Today, there were also multiple media reports on significant research breakthroughs on the internals of the common cold virus.

Also, a special federal court ruled that there is no compelling scientific evidence that would show that MMR vaccines cause autism. The plaintiffs (parents of kids with autism) will not collect damages. The government has always maintained that almost mandatory vaccination is important to create "herd immunity" and protect the public as a whole.

Wednesday, February 11, 2009

Another call to bring back military conscription

Tony Blankley has an op-ed on p A21 of The Washington Times, “Bring Back the Draft.” Actually, it is excerpted from the book “American Grit: What It will Take to Survive and Win in the 21st Century” from Regnery Publishing Company. There’s more to say about the origin, too. It’s the second of three excerpts run in the newspaper, and Regnery is a well known and controversial publisher of “Conservative” books (associated with Eagle Publishing). (I’m reminded of H. Ross Perot’s “Eagles don’t flock.”) The author is a vice president of Edelman, a public relations firm in Washington.

The Amazon link for the book makes it look as though introducing a universal military draft is one of the three main arguments in the book.

The link to the op-ed is here.

Blankley, in the excerpt, goes against Pentagon statements and claims that the military actually needs the draft again (and I guess we can get into discussion about stop-loss -- itself the topic of a major movie from Paramount last year -- and the “backdoor draft”). He is also skeptical of President Obama’s desire to offer strong carrots (but no sticks) for national service. Here’s an interesting quote: “Yes, national service would be a costly endeavor and would undoubtedly provoke libertarian outrage from a number of eighteen-year-olds who've become estranged from the very idea of a citizen's obligation to his country. “ It’s interesting that he uses the word “libertarian” in this sentence. (Great work on a high school English vocabulary test, maybe.)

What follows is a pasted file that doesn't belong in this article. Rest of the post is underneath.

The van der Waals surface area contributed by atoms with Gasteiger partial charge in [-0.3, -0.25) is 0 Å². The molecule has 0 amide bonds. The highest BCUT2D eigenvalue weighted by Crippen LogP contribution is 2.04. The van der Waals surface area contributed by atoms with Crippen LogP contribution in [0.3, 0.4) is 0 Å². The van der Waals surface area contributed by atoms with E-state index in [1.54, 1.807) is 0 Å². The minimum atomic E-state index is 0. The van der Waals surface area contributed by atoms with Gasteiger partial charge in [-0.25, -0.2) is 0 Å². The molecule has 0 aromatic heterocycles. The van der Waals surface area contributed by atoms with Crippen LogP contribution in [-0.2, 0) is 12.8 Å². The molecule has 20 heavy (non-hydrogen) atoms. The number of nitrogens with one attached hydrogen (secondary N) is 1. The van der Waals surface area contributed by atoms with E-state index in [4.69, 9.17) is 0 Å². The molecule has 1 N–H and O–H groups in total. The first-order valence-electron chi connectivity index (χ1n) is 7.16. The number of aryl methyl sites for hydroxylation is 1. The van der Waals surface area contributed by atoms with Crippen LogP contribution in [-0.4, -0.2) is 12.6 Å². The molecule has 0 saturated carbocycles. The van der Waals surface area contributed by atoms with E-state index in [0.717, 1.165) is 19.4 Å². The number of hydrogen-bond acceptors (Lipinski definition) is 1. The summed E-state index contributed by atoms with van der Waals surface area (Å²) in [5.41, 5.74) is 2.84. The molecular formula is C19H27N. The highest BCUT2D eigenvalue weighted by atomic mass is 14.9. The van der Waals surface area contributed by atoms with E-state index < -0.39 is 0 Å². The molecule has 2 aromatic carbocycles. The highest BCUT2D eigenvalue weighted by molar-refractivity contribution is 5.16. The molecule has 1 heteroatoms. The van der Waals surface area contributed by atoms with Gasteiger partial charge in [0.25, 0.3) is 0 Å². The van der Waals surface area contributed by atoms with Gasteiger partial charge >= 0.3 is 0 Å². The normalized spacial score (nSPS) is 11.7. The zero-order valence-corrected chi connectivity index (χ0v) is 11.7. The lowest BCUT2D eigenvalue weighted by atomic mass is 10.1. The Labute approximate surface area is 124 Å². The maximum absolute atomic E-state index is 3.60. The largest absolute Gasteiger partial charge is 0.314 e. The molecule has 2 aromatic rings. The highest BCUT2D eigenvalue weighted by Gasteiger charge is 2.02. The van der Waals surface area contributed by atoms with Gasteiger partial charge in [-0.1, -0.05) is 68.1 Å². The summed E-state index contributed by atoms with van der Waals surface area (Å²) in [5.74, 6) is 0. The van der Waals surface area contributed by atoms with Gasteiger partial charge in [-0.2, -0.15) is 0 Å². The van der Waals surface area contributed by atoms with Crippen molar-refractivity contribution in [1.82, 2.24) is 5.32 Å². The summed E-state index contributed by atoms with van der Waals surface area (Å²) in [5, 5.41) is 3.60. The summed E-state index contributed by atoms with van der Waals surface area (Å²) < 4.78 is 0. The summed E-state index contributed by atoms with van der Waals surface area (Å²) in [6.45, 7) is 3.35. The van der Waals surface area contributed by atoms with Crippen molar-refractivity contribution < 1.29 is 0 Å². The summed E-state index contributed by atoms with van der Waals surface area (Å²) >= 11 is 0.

The extract doesn’t mention how the draft would jive with ending (or not ending) “don’t ask don’t tell” for gays in the military. In time, I’ll have to check out the book and see if it does.

The Washington Times, and for that matter conservative “movement” as a whole has tended not to favor bringing back the draft. The 2008 Republican Party platform emphatically supported the all-volunteer military (but keeping don’t-ask-don’t-tell). The Democrats (like Charles Rangel and Carl Levin ) have been much more vocal about this, especially since 9/11. Charles Moskos, the Northwestern University sociology professor who helped author “don’t ask don’t tell” but who has since come out in favor of ending it, wrote pieces in favor of conscription shortly after 9/11.

This whole idea of an obligation to serve used to be at the center of our moral debates when I was growing up. Now, it’s off in a corner, out of sight from many people. One of the underlying concerns is karma, and depending on the invisible sacrifices of others.

On Thursday, Feb. 12, the Part 3 op-ed was "Yes, we need censorship: Like colonels, censors helped us win WWII".

Tuesday, February 10, 2009

New Education Secretary discusses economy with No Va. high school students

Washington station WJLA reported at noon today (Feb. 10) that Obama’s new Secretary of Education Arne Duncan visited Wakefield High School in Arlington in order to provide students with some real life contact with civics and government. All of this happens on the same day that the station reports that DC Chancellor Michelle Rhee (discussed yesterday in the context of her reassuring op-ed) that a worsening economy may reduce teacher compensation.

Duncan reportedly discussed the economy with students, who must be edgy about how they will fare with student loans and college tuitions, as well as increasing fees for AP tests and the like. (There was no link yet for the report on the visit). I suppose he could have talked about the ethical pitfalls that led to the financial collapse -- extreme capitalism run amok, with the untoward short-term incentives given to millions of individuals as in David Callahan's "The Cheating Culture."

I subbed at Wakefield from 2004-2005 and that’s another chapter of my life experience, with some troubling results, that I’ve discussed on these blogs before.

Wakefield is located in the southern part of Arlington, the least prosperous part and Wakefield is now the school most in need of work (possibly to benefit from economic stimulus money). Washington-Lee, from which I graduated in 1961 when it was one of the top public high schools in the nation, now has a new building (and is still expanding); Yorktown, in the most prosperous area, opening around 1960 and had major additions sometime around 2000.